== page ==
I’m 2.02 meters tall, and in 2004 I decided to quit basketball. In a way, it was a painful choice. The truth is that I hated basketball: I was never really good at it, I was bored at games, and I was bored at training sessions. If I stuck it out for so long, it was only because I thought that not taking advantage of my gift was a waste. A couple of years later, the first time I went to a concert, I realized something: I was the one with the best view among my friends. So I got that strange feeling back, as if I was indebted to nature, and went back to sports: cycling. For sprinters, having long legs is fundamental, especially at the end of the race. Mine were very long.
The Covid pandemic had similar impacts on our lives, distancing us from our talents and locking us into a choiceless dimension. It was a bit like my height: in the worst of times, I figured out how to make the most of it. History teaches us that times of change and uncertainty inspire our best ideas. A survey done by WeTransfer revealed that out of 35,000 respondents, 45.3% say they feel much more creative than before. In contrast, 40% admit to having achieved greater self-confidence with their ideas. Put like that, it seems that until 2020 our creative freedom was limited by something. By our daily routine, mainly.
Then Covid came along, and we found ourselves holed up at home, isolated. Following a natural instinct, we began to attach value to things other than our routine: family, friends, mental and physical health. Work dropped from first to fifth place. We reprioritized: many of us started studying again, others acquired new skills. We regained an appreciation for the simple things in life. The freedom we needed was the freedom to think; before, we were chasing the wrong freedom. As Erich Fromm argues, modern people have shifted the concept of freedom to quantity. But we don’t need more freedom; we need a different kind of freedom, a freedom that first of all enables us to achieve our happiness.
The pandemic restricted our physical movement but freed our mental space. The limits that we set for ourselves, or that are imposed upon us, sometimes help us grow. The concept of absolute freedom is not the same as fulfillment. Here’s a trivial but everyday example: on Netflix, we can watch whatever we want, but it takes us at least half an hour to choose the right movie, and we often end up falling asleep on the couch.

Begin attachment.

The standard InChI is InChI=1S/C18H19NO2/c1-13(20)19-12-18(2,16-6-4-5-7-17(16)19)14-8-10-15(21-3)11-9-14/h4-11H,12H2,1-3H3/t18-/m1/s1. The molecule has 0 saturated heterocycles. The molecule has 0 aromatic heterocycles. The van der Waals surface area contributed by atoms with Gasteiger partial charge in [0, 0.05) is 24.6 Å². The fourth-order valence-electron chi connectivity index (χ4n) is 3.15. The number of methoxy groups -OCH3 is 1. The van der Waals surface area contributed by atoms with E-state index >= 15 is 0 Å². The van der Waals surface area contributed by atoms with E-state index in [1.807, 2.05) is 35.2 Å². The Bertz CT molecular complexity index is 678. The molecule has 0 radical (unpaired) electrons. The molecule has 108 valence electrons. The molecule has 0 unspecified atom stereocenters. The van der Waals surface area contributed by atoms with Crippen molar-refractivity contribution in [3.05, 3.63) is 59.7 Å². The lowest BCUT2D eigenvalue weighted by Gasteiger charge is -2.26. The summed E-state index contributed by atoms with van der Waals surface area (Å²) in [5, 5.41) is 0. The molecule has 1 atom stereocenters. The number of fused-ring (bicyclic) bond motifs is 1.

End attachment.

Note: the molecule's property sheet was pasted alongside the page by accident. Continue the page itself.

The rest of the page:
While an individual’s happiness depends on the ecosystem they live in and the goals they set for themselves, the organizations we work for will also have to change. They will have to take into account that today we are no longer pursuing unattainable ideals; they will have to realize that we want to study, develop, give full value to time while enabling us to pursue our personal goals as well. The companies of tomorrow are like a large operating system in which the APIs of knowledge are embedded: us. They are APIs that turn on and off based on the need for expertise. The period we live in is certainly holding us back, but it also certainly allows us to build and improve our APIs.
Unknowingly, when I stopped playing basketball and got on my bike, I started redesigning my personality. In 2020, we all stopped playing basketball and started discovering that perhaps there are other sports, hidden talents, and, most importantly, new ways to experience and bring projects to life. We are in one of the darkest and most restrictive but at the same time most creative periods of the past decade. Now, the freedom we have – both our personal freedom and that of organizations – is to redesign the operating system. When we finally get past all this, we’ll find that we’re not “on hold” but that a new track is now playing.
For all of us this period has been difficult, for many a drama. There are several open questions that we will carry forward. This is the right moment to define what we want to be after the pandemic and to start answering these doubts, being aware that our balance must be rebuilt and perpetuated.